Fire and Rescue Department set for Lombok SAR mission

Govt wants to help in the mission and awaits details from Indonesian counterparts

By AFIQ AZIZ / Pic By AFP

Malaysia is preparing a team to go to earthquake-hit Lombok to assist in the search and rescue (SAR) mission and awaiting greenlight from the Indonesian authorities.

Housing and Local Government Minister Zuraida Kamaruddin said the government wants to help in the mission and is waiting for details from the Indonesian counterparts, particularly on the kind of assistance which is required.

The Indonesian island, which experienced a 6.9-magnitude tremors last Sunday, saw a total of 98 people killed so far.

“The federal government has decided to assist the mission. However, we have not got the detail of the assistance needed.

“If they require our Fire and Rescue Department to be part of the team, we are ready for that,” she told reporters after her visit to the Lembah Subang 1 low-cost People’s Housing Project (PPR) in Subang, Selangor, yesterday.

A child holds up a placard that reads ‘pray for Lombok’ during an earthquake evacuation drill in Medan on the western Indonesian island of Sumatra yesterday. Indonesia had already evacuated 1,200 tourists from the Gili islands located a few km off the northwest coast of Lombok (Pic: AFP)

Indonesia had already evacuated 1,200 tourists from the Gili islands located a few km off the northwest coast of Lombok, which is particularly popular with backpackers and divers.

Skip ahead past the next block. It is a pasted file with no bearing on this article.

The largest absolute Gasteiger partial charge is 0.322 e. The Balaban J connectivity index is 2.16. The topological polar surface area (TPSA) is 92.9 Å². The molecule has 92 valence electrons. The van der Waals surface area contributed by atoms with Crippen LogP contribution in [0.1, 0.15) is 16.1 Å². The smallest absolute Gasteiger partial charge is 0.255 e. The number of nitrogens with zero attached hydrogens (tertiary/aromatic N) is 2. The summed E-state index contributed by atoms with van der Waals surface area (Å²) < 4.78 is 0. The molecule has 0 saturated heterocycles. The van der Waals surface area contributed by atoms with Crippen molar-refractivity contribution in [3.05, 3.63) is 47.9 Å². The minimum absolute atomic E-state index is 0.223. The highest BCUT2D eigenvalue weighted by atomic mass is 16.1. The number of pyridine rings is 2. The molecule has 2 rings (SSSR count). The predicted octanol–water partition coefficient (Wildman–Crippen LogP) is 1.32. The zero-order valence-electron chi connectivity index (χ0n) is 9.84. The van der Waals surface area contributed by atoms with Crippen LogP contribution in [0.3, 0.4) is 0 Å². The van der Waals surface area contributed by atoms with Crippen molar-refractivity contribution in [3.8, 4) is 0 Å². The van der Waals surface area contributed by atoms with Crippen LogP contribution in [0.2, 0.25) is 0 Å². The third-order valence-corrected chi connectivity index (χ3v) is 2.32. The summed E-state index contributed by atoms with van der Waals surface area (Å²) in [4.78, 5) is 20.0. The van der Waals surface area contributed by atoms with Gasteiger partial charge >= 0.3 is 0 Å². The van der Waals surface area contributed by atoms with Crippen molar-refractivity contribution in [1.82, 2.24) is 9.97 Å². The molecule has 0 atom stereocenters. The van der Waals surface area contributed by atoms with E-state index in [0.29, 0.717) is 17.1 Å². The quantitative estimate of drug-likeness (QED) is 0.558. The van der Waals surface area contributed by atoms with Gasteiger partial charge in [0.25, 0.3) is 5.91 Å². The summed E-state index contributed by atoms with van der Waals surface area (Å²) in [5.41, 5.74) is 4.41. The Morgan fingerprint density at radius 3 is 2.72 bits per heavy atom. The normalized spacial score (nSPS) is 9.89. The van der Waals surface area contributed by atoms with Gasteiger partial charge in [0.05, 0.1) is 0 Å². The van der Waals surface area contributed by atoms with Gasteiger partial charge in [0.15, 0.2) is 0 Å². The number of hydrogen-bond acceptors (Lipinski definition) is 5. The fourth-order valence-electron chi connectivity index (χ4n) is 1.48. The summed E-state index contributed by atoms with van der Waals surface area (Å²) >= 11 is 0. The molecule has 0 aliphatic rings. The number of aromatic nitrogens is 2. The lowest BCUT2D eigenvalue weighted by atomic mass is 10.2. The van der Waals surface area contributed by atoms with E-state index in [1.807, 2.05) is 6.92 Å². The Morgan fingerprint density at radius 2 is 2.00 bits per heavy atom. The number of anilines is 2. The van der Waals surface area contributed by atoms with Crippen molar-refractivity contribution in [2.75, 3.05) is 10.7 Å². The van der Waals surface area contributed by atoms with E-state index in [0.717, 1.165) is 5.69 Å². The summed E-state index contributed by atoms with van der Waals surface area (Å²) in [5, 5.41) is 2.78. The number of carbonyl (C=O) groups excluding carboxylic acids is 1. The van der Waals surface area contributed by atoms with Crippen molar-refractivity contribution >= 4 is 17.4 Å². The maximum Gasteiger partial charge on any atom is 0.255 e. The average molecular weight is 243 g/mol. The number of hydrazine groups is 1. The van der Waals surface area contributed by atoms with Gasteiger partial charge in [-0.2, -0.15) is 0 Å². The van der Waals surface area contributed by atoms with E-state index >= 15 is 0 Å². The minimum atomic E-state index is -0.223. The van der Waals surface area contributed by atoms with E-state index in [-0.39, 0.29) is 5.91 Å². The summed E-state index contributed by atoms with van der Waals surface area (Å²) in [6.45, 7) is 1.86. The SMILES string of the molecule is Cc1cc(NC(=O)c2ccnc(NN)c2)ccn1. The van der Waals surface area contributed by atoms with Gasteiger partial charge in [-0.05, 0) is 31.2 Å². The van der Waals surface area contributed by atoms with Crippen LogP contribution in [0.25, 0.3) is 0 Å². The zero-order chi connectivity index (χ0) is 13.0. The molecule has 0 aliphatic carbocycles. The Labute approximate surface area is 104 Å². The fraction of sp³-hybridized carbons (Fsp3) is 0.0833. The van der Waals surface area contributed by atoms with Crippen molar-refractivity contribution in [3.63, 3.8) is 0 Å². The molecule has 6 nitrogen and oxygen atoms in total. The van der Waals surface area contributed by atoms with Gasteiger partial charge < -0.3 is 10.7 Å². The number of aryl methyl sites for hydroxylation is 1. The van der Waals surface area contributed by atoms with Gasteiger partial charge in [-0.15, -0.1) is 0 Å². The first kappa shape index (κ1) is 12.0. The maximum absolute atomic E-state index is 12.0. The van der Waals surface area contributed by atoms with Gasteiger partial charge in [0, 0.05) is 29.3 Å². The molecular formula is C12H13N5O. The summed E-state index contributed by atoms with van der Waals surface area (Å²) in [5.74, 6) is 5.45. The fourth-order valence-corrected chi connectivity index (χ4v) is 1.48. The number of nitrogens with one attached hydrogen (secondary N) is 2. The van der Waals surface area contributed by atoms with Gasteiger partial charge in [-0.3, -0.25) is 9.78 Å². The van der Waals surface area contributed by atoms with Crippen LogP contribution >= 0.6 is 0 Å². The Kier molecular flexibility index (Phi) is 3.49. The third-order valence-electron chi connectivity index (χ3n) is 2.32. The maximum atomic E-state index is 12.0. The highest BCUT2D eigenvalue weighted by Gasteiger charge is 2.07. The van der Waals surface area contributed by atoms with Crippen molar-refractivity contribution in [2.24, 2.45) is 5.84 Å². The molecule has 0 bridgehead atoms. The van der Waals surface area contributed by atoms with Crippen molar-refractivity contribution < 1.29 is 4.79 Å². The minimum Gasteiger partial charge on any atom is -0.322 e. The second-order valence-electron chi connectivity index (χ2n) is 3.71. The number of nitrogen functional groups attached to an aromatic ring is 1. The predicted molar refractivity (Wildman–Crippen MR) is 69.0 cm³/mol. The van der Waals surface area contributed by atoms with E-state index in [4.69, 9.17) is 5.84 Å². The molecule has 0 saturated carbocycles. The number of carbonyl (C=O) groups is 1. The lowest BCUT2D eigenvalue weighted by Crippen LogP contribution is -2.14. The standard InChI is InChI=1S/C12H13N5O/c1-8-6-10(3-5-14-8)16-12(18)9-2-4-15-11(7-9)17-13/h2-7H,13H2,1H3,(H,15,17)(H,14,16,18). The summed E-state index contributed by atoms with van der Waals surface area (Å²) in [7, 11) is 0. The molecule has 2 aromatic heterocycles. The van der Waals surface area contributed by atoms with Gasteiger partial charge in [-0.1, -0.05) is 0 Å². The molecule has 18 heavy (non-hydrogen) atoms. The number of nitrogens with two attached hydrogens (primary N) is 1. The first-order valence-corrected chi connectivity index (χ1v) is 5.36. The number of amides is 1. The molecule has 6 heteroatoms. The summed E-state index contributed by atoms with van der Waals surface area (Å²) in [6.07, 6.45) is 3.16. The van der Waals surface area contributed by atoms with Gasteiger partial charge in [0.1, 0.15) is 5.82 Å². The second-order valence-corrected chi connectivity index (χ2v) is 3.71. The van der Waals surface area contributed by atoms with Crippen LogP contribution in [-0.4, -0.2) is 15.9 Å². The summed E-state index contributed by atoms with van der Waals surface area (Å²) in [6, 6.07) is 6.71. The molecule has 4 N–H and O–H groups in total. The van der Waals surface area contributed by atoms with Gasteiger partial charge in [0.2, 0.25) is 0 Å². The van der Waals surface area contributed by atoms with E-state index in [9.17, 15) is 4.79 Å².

The first deadly tremor surged on July 29, 2018, by a 6.4-magnitude quake that killed 17 people.

The incident also caused groups of Malaysian hikers stranded at the trail of Mount Rinjani — the second-highest volcano in the archipelago nation.

One Malaysian hiker was crushed by a pillar at her homestay and subsequently died a day after she descended from the mountain.

Recently, Deputy Prime Minister Datuk Seri Dr Wan Azizah Wan Ismail said the National Disaster Management Agency is ready to assist the mission, as well as post-tragedy rehabilitation if needed.

Meanwhile, on the home- front, Zuraida said she is currently looking for solutions to several prolonged issues in various low-cost housing projects under her purview.

The issues include problems that are faced by PPR Lembah Subang, which was reported to have been ill-managed — apart from the problems pertaining to security breach, criminal activities, waste-management, plumbing, as well as inconsistent water supply.

In line with the national housing policy that is scheduled to take off next month, Zuraida aims to redevelop all of the eight blocks of the PPR to provide a better home for the residents.

PPR Lembah Subang 1 has been in existence for 18 years, with 3,044 units and more than 12,000 occupants.

“After the policy is unveiled next month, we will find a cost-effective and practical mechanism to provide them with more convenience and comfort — either via refurbishment or rebuilding.

“We may need to transfer them to transit houses in order to allow for the reconstruction process,” she said.

Zuraida said the ministry will also need to clear up the housing database and identify each owner of the unit before moving on to the next phase.

“We also need to contact all the 867 owners, who had abandoned their houses,” she said, adding that the ministry will also study a new mechanism to manage PPR houses throughout the national housing policy.